|In spite of ongoing
economic troubles and a definite trend towards being more ‘Yen-conscious’,
the Japanese are still enthusiastic shoppers and
indeed the combination of outstanding service, the excellent selection
of goods and fabulous presentation make shopping in Tokyo very enticing.
Although prices are slowly starting to fall and cut price outlets
are increasingly popular there are still few bargains to be had,
however, the discerning eye will encounter several unique
and affordable items, including ceramics, pearls, handicrafts,
electronic goods and toys.
The main shopping areas in Tokyo are: trendy Ginza,
with its upscale department stores, chic galleries and designer
boutiques; young, stylish Shibuya for clothes, CDs and accessories;
the ‘youth Mecca’ of Harajuku for teenage
fashions and kitsch; Akihabara for a huge range
of cut-price electronic goods and computers; and livelyShinjuku,
known for its camera shops, both new and used. Odaiba Mall
is located on the Tokyo Rainbow Town development in Tokyo Bay (see
When purchasing electrical goods, visitors should keep in mind that
Japan runs on 100 volts AC, so an adaptor and transformer
will be needed unless the items have a dual-voltage switch. In addition,
many instruction books are only printed in Japanese.
The streets around Sensoji Temple in Asakusa are
packed with tiny shops specialising in Japanese arts
and crafts, while the Jimbocho-Kanda area
is the best place for 2nd-hand books and prints.
Worthy of particular mention is the Oriental Bazaar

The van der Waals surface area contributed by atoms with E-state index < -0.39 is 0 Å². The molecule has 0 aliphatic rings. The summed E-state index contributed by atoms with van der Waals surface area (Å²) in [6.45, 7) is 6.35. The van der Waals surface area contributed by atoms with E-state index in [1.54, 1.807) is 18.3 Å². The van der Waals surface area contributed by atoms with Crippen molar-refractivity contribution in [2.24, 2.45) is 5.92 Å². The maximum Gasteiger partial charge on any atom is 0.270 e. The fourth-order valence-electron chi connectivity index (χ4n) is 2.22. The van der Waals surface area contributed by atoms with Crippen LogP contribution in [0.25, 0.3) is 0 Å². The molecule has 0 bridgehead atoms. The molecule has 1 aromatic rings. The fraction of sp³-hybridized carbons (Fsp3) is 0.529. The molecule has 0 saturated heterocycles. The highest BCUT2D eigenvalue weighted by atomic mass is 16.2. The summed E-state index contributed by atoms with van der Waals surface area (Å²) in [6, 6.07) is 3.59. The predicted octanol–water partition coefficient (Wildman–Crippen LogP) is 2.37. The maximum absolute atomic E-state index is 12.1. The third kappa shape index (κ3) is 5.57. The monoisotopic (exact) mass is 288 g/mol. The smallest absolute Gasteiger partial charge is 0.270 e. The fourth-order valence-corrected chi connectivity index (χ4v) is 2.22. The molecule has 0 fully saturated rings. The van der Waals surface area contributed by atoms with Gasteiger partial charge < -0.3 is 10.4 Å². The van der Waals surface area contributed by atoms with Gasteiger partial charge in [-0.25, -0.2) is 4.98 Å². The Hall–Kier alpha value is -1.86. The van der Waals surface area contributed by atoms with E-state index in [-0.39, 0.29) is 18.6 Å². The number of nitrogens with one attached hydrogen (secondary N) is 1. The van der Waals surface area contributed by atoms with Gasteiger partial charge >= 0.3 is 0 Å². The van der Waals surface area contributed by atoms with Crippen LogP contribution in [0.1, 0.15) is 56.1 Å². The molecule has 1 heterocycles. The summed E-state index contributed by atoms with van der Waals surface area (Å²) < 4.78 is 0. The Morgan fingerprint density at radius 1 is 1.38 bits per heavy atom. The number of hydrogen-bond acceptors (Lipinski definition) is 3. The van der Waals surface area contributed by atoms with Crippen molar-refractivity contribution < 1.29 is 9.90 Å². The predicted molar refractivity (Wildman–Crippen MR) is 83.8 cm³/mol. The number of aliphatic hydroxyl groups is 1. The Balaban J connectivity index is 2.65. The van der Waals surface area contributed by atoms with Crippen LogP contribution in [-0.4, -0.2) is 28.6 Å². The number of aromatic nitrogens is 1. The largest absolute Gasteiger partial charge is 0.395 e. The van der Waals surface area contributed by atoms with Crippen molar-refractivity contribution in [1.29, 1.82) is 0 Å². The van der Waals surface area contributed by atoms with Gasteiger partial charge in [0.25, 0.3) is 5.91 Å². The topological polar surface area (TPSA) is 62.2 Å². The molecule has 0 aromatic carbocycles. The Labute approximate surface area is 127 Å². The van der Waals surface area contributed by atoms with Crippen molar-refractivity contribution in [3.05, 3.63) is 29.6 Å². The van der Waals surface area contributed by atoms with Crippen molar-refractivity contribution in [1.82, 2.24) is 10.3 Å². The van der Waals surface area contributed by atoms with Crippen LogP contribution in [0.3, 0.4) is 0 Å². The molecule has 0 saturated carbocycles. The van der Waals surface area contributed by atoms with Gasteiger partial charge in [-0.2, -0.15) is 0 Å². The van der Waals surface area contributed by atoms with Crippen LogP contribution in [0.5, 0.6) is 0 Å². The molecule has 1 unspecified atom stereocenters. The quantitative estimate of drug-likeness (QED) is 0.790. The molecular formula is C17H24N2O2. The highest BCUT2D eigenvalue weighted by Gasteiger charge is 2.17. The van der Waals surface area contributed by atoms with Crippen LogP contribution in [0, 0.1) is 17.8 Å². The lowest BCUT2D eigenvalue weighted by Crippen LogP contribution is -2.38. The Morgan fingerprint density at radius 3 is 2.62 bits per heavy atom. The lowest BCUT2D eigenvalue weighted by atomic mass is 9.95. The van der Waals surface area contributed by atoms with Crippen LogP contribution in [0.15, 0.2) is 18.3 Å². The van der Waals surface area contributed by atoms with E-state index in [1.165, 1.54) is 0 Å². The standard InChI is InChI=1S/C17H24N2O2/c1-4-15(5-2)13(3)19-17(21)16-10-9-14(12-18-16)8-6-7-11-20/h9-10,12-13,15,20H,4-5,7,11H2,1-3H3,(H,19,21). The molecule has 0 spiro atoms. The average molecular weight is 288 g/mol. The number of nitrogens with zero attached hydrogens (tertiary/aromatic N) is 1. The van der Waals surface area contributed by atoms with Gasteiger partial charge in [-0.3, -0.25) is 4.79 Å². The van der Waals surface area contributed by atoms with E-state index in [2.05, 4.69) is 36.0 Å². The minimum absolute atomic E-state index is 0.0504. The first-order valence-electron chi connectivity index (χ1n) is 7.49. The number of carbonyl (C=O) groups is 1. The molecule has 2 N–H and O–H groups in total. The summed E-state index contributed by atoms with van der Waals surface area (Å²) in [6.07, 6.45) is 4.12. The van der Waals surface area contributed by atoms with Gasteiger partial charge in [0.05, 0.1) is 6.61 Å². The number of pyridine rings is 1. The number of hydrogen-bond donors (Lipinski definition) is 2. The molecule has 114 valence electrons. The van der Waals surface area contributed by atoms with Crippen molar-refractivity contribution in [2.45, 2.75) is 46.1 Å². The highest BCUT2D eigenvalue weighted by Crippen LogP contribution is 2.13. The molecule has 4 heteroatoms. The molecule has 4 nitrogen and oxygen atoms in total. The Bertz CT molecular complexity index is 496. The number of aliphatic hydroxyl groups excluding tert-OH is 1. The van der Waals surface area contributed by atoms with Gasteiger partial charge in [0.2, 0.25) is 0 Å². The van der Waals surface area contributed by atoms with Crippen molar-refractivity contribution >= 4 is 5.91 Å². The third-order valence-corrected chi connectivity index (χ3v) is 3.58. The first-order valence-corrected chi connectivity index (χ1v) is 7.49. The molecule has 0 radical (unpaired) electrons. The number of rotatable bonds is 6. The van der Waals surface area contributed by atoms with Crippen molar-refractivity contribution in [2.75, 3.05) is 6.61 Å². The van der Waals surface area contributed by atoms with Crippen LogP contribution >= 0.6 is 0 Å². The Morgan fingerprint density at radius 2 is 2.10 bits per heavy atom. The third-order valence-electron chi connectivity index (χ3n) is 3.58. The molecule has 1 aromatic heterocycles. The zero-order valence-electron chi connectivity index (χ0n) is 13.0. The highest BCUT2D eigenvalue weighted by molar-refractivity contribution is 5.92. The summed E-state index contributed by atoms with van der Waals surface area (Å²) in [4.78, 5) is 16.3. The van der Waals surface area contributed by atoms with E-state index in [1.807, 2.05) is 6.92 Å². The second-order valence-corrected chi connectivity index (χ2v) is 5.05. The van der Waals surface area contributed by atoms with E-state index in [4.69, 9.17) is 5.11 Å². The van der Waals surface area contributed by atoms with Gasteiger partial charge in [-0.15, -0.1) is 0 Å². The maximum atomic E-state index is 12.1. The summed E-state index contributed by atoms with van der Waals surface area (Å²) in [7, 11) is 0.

on Harajuku’s Omotesando Avenue, a huge arts and souvenir
emporium with a massive variety of goods at reasonable prices.
A trip to the basement food hall of a major department store is
not to be missed, if only to marvel at the fine presentation of
the astonishing selection of foodstuffs. At the other end of the
commercial spectrum, vibrant Ameyoko Market, situated
under the railway tracks just south of Ueno Park, retains echoes
of its past as Tokyo’s post-war black market, with lively
vendors, cheap prices and throngs of shoppers. The market is open
during general shopping hours.
are held every Sunday – on the 1st and 4th Sundays
of the month at Harajuku’s Togo Shrine, on
the 2nd Sunday of the month at Nogi Shrine in Nogizaka
and on most Sundays at Hanazono Shrine in Shinjuku.
Beginning before dawn, many stalls close up by early afternoon.
These markets are good places for browsing and bargains include
old silk kimonos, Japanese dolls, ceramics and lacquer. A smile
and a gracious request will often garner a discount.
are usually open 7 days a week, 10:00–19:00/20:00,
with department stores closed 1 weekday a week. A consumption
tax of 5% is added to the price of most items and services
at the till. Main shops and department stores offer tax-free
shopping. Visitors can present their passport and receipt
at the customer service desk for an on the spot refund. Credit cards
are gradually becoming more widely accepted however most items are
still purchased in cash. It is sometimes possible for shoppers to
bargain at markets and in electronics stores. This usually means
politely asking for the ‘best price’
and haggling is frowned upon.